AGL announced in March 2021 that it would demerge into two entities: Accel Energy and AGL Australia.
Accel Energy will be comprised of:
- Thermal generation assets: Liddell, Bayswater, Loy Yang A and Torrens Island
- Operation and offtake from 1GW of wind energy
- Major industrial customer contracts, including those with aluminium smelters in NSW and Victoria, and an offtake agreement with AGL Australia until 2027.
- Investment in RayGen Solar Generation and Thermal Storage.
- A minority interest of 15% in AGL Australia.
AGL Australia will be comprised of:
- AGL’s 4.5 million retail customers across electricity, gas, broadband and other services.
- Ownership and operation of the hydro and gas peaking plants, battery assets, and the electricity and gas trading business.
- Wind and solar offtakes with Tilt Renewables and an offtake agreement with Accel Energy until 2027.
- Investments in Tilt Renewables (20%) and ActewAGL (50% of retail).
2. Emissions reduction targets
2.1 Accel Energy
The Demerger Scheme Booklet outlines the following targets for Accel Energy:
- Short-term: Reduce operational emissions by 18% by FY25 (FY19 baseline)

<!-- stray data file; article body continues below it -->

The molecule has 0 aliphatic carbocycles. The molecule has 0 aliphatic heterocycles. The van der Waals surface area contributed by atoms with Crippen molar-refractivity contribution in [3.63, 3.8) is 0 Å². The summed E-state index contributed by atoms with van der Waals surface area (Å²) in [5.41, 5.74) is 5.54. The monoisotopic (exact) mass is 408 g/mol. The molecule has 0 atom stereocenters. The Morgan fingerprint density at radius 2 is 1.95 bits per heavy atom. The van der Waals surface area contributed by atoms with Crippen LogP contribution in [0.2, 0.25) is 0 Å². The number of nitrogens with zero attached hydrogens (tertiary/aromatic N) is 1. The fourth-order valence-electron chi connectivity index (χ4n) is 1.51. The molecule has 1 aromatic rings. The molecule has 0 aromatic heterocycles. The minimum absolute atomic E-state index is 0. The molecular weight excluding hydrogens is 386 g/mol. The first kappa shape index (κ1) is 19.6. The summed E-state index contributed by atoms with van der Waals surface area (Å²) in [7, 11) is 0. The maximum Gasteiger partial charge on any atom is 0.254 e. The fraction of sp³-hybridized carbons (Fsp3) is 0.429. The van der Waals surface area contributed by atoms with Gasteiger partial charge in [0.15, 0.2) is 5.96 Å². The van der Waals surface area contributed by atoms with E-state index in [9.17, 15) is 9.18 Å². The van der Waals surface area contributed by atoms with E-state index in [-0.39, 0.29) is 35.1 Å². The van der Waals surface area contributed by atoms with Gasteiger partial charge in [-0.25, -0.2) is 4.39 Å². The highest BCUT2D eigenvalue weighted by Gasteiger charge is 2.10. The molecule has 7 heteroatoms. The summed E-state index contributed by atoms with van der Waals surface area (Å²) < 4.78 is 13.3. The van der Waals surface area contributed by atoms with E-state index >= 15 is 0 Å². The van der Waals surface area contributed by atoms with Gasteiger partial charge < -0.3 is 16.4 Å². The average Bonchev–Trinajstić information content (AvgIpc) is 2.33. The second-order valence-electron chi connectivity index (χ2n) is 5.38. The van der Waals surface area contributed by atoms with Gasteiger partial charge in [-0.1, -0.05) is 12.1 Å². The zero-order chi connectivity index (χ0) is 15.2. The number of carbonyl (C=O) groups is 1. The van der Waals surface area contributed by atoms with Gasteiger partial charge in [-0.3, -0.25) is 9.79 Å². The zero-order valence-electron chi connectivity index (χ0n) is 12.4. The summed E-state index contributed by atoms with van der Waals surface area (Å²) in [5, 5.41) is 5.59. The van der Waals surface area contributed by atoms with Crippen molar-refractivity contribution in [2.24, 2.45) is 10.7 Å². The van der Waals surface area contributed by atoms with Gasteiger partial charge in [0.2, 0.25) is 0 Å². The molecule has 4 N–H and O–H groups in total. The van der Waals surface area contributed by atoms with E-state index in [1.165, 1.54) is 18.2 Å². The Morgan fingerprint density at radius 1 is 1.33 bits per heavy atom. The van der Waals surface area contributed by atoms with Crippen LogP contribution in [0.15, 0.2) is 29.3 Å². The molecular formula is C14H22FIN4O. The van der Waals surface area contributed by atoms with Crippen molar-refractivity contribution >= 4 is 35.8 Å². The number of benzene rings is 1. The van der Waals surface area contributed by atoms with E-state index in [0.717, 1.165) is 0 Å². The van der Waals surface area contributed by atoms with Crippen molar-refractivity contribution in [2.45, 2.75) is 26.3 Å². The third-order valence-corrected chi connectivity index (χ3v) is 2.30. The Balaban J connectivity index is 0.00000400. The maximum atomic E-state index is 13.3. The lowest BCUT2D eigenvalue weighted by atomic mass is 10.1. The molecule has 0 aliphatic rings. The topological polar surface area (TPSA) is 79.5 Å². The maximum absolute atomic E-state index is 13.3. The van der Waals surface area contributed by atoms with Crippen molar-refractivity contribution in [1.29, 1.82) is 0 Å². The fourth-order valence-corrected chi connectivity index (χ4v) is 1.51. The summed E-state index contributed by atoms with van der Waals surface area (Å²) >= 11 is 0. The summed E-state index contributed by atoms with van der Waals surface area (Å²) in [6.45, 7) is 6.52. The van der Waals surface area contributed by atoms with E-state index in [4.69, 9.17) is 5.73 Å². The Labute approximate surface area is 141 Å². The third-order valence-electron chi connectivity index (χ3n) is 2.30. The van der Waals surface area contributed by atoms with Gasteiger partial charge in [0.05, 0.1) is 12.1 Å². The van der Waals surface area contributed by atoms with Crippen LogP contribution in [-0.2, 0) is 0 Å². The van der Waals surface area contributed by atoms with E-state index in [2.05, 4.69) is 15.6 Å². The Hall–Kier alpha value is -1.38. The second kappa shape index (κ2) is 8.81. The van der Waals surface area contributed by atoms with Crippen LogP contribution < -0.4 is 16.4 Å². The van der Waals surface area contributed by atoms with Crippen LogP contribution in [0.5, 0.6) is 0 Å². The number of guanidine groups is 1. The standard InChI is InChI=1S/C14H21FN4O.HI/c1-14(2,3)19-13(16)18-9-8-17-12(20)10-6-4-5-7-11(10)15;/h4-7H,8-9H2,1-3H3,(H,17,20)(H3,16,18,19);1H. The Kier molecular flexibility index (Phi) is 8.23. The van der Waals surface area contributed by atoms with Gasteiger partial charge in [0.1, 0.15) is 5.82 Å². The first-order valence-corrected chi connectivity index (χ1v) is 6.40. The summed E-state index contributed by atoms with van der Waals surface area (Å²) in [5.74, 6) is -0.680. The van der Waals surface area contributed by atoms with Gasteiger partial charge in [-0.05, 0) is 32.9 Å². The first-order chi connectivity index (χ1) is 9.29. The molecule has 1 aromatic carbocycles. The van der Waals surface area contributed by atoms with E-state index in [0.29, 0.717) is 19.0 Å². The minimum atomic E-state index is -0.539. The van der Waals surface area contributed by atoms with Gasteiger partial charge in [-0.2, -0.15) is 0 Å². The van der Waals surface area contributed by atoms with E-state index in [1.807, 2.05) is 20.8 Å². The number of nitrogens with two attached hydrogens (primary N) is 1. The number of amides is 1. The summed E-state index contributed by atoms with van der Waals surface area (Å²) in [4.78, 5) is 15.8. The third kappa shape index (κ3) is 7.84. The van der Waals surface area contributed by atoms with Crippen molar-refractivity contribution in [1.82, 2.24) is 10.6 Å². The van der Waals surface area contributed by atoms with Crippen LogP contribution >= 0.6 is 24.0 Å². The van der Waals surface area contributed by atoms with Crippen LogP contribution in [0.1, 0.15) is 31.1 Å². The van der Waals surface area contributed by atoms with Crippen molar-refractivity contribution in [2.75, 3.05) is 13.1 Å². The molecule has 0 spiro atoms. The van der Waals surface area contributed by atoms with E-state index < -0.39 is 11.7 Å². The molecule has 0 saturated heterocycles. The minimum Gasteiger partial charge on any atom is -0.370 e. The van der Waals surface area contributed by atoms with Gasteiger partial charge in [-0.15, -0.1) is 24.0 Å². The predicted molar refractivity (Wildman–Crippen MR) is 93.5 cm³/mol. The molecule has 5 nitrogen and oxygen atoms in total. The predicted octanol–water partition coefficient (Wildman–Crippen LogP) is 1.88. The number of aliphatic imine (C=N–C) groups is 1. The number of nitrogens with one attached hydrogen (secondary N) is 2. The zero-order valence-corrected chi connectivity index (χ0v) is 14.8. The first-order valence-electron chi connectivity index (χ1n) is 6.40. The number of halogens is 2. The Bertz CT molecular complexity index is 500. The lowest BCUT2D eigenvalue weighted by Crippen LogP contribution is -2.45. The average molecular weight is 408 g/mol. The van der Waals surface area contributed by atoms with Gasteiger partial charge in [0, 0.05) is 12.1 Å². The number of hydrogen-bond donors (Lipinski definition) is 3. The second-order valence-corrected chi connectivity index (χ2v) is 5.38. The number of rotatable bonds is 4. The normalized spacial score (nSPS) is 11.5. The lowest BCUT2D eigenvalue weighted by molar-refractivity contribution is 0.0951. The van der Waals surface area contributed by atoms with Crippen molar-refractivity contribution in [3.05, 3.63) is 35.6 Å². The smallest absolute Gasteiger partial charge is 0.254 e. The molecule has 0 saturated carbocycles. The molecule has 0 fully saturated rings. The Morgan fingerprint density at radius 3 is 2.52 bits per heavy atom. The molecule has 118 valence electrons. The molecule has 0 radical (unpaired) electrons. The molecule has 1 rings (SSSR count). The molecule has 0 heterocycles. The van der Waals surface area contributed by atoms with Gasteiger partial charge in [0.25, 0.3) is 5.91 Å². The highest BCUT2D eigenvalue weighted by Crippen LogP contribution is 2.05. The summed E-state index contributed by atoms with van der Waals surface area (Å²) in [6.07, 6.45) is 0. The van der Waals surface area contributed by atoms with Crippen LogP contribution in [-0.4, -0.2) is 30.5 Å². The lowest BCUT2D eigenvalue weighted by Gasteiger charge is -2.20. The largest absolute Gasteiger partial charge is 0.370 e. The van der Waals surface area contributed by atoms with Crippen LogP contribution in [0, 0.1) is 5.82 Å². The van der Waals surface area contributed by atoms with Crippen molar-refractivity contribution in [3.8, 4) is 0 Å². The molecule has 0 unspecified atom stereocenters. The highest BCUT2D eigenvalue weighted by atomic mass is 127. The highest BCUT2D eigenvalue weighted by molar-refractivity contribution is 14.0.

- Medium-term: Reduce operational emissions by 55% by FY35 (FY19 baseline)
- Long-term: Net zero operational emissions by FY47
The Demerger Scheme Booklet states that Accel Energy’s climate “commitments are not aligned to the goals of the Paris Agreement as at the date of the Scheme Booklet”.
Given that Accel Energy will take control of the vast majority of AGL’s operational emissions, its lack of Paris-aligned targets poses a material risk for all investors. Accel Energy’s operational emissions will be approximately 40 million tonnes CO2e in FY23.
AGL disclosed the following chart reflecting the closure dates of Liddell, Bayswater and Loy Yang A in 2022-23, 2030-35 and 2040-45, respectively.
Chart 1. Accel Energy forecasted GHG emissions to 2050
Source: AGL Energy
The need to phase-out coal-fired power generation is rapidly intensifying, especially in developed economies like Australia. According to the International Energy Agency’s Net Zero by 2050 (NZE) scenario, “unabated coal-fired generation is cut by 70% by 2030, including the phase-out of unabated coal in advanced economies, and phased out in all other regions by 2040”.
Proposed Accel Energy CEO Graeme Hunt recently claimed that replacing Bayswater and Loy Yang A with renewable energy and storage by 2030 was an “engineering impossibility”. While this statement is reflective of AGL’s long-term underinvestment in clean energy, it is also at odds with the Australian Energy Market Operator’s (AEMO) “Step Change” scenario. AEMO modelled 14GW of the National Electricity Market’s current 23GW of coal generation closing by 2030, with only Queensland’s younger fleet remaining open into the early 2040s (see Chart 2).